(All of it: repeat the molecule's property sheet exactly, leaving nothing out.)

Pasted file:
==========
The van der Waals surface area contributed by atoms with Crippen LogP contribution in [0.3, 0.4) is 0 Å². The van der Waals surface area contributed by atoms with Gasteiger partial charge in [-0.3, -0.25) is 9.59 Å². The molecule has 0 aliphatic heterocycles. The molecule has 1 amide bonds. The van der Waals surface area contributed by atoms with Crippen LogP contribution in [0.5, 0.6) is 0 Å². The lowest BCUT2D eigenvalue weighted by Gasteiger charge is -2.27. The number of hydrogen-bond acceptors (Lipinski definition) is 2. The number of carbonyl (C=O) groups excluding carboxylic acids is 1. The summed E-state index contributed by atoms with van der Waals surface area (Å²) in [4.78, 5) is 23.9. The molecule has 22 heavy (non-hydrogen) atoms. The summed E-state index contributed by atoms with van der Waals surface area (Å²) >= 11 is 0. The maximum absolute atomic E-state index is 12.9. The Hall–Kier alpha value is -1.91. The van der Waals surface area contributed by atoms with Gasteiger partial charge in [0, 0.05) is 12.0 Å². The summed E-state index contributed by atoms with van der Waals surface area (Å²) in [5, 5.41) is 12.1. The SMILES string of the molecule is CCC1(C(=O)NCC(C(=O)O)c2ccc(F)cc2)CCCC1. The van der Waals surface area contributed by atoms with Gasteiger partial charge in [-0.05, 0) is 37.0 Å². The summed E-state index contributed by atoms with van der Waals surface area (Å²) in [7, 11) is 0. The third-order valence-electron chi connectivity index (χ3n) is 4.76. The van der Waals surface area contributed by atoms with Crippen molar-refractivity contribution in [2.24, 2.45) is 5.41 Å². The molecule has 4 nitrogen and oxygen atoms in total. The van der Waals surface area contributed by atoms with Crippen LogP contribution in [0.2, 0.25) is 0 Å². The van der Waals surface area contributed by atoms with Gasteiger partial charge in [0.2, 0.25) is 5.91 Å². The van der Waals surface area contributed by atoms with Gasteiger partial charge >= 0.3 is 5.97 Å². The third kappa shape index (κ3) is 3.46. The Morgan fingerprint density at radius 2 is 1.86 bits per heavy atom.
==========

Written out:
The van der Waals surface area contributed by atoms with Crippen LogP contribution in [0.3, 0.4) is 0 Å². The van der Waals surface area contributed by atoms with Gasteiger partial charge in [-0.3, -0.25) is 9.59 Å². The molecule has 0 aliphatic heterocycles. The molecule has 1 amide bonds. The van der Waals surface area contributed by atoms with Crippen LogP contribution in [0.5, 0.6) is 0 Å². The lowest BCUT2D eigenvalue weighted by Gasteiger charge is -2.27. The number of hydrogen-bond acceptors (Lipinski definition) is 2. The number of carbonyl (C=O) groups excluding carboxylic acids is 1. The summed E-state index contributed by atoms with van der Waals surface area (Å²) in [4.78, 5) is 23.9. The molecule has 22 heavy (non-hydrogen) atoms. The summed E-state index contributed by atoms with van der Waals surface area (Å²) >= 11 is 0. The maximum absolute atomic E-state index is 12.9. The Hall–Kier alpha value is -1.91. The van der Waals surface area contributed by atoms with Gasteiger partial charge in [0, 0.05) is 12.0 Å². The summed E-state index contributed by atoms with van der Waals surface area (Å²) in [5, 5.41) is 12.1. The SMILES string of the molecule is CCC1(C(=O)NCC(C(=O)O)c2ccc(F)cc2)CCCC1. The van der Waals surface area contributed by atoms with Gasteiger partial charge in [-0.05, 0) is 37.0 Å². The summed E-state index contributed by atoms with van der Waals surface area (Å²) in [7, 11) is 0. The third-order valence-electron chi connectivity index (χ3n) is 4.76. The van der Waals surface area contributed by atoms with Crippen molar-refractivity contribution in [2.24, 2.45) is 5.41 Å². The molecule has 4 nitrogen and oxygen atoms in total. The van der Waals surface area contributed by atoms with Crippen LogP contribution in [0.2, 0.25) is 0 Å². The van der Waals surface area contributed by atoms with Gasteiger partial charge in [0.2, 0.25) is 5.91 Å². The van der Waals surface area contributed by atoms with Gasteiger partial charge >= 0.3 is 5.97 Å². The third kappa shape index (κ3) is 3.46. The Morgan fingerprint density at radius 2 is 1.86 bits per heavy atom.